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Kremlin Asserts Putin Was Not Influenced By Flynn-Kislyak Meeting

U.S. prosecutors say Michael Flynn and the Russian ambassador to the United States in December 2016 discussed sanctions that the Obama administration had imposed on Moscow for alleged interference in the election.

The Kremlin says that Russian President Vladimir Putin's decision to hold off on retaliating against new U.S. sanctions last year was made "absolutely independently," without any influence by Michael Flynn.

Kremlin spokesman Dmitry Peskov made the comments on December 4, three days after Flynn -- who briefly served as U.S. national security adviser under President Donald Trump -- pleaded guilty to lying to the FBI about his contacts with Russia.

Flynn also agreed to cooperate with Special Counsel Robert Mueller's investigation into the actions of Trump's inner circle during the 2016 U.S. election campaign and after he took office on January 20.

U.S. prosecutors said Flynn and Sergei Kislyak, then the Russian ambassador to the United States, in December 2016 discussed sanctions that President Barack Obama's administration had imposed on Moscow for alleged interference in the election.

The United States at the time accused two leading Russian security agencies of involvement in cyberespionage, and ordered the expulsion of 35 Russian diplomats and the seizure of two Russian diplomatic country retreats.

That was followed in January by a U.S. intelligence-community report saying that the Russian government undertook a concerted effort to influence the 2016 election in favor of Trump.

Putin said on December 30 that he would wait to see how relations developed under Trump -- who was president-elect but was weeks away from taking office -- before responding to the new sanctions.

After U.S. lawmakers passed a bill imposing additional sanctions on Russia, Moscow went ahead and took what it said were retaliatory measures in July, ordering a drastic cut in U.S. diplomatic personnel.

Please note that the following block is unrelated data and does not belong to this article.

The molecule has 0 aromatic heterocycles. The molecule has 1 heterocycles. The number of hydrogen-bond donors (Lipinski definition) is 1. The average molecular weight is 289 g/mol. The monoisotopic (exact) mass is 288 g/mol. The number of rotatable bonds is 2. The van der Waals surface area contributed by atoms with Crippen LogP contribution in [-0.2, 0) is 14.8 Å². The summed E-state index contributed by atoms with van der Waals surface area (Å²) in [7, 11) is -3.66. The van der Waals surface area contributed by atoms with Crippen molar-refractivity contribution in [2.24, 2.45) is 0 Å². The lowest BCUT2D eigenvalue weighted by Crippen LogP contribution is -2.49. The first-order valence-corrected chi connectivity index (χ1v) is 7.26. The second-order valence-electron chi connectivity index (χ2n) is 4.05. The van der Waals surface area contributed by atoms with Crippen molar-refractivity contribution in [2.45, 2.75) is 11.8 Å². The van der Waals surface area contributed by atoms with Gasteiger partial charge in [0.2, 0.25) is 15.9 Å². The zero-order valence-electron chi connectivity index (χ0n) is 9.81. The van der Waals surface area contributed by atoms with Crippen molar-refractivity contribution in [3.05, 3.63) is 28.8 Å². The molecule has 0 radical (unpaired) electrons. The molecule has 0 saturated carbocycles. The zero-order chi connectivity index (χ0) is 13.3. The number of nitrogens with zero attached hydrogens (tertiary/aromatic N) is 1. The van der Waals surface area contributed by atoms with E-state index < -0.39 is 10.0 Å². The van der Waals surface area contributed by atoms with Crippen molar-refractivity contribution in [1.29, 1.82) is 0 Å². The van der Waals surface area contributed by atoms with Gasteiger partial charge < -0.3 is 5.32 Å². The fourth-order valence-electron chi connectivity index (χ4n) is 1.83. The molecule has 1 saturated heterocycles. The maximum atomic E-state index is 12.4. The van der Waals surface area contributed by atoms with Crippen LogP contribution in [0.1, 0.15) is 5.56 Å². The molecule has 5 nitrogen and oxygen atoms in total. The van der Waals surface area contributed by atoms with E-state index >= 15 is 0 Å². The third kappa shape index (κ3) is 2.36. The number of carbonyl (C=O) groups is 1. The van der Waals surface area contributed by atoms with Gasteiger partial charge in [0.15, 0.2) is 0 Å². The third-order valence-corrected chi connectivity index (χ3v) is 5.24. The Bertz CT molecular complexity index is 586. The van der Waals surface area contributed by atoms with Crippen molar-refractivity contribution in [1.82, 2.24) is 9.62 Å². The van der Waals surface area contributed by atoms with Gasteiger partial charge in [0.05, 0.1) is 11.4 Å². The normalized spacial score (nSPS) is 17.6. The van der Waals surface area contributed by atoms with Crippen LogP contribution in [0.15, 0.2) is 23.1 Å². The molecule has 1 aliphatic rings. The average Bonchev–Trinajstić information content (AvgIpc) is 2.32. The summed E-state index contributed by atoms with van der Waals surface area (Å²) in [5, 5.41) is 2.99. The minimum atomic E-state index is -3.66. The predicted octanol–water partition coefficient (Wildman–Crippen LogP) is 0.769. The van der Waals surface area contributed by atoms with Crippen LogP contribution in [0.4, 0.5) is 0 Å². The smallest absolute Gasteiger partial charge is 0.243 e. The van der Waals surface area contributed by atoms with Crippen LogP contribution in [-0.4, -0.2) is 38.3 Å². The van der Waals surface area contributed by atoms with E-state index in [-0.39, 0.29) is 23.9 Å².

In his comments on December 4, Kremlin spokesman Peskov insisted that Flynn's conversations with the Russian ambassador did not influence Putin's response to the U.S. sanctions.

He said the Russian president didn't know of Flynn's alleged request to refrain from an immediate response.

Flynn was not in a position to ask Kislyak to do anything, Peskov said, calling the idea "absurd."

The spokesman insisted that Putin's decision not to respond immediately to the U.S. sanctions "could not have been connected to any requests or recommendations."

Also on December 4, Trump renewed criticism of Mueller's investigation and said that he felt "very badly" for Flynn.

"He's led a very strong life, and I feel badly about it," Trump said before heading off on a trip to the state of Utah.

Flynn faces up to five years in prison for the charge of lying to the FBI, but his sentencing could also depend on the extent of his cooperation with investigators.

He was forced out as national security adviser in February, after just 24 days in the post, amid revelations that he misled Vice President Mike Pence about his contacts with Kislyak.

Flynn is the fourth person to be criminally charged in connection with the investigation.

Former Trump campaign chairman Paul Manafort and his business associate, Rick Gates, were indicted in October on charges that included conspiracy and lying to federal agents.

Former foreign-policy adviser George Papadopoulos has pleaded guilty to lying to FBI agents and is cooperating with Mueller's investigators.

Russia denies it meddled in the U.S. election, despite what U.S. intelligence officials say is powerful evidence, and Trump denies there was any collusion between his associates and Russia.

With reporting by Reuters, AFP, and AP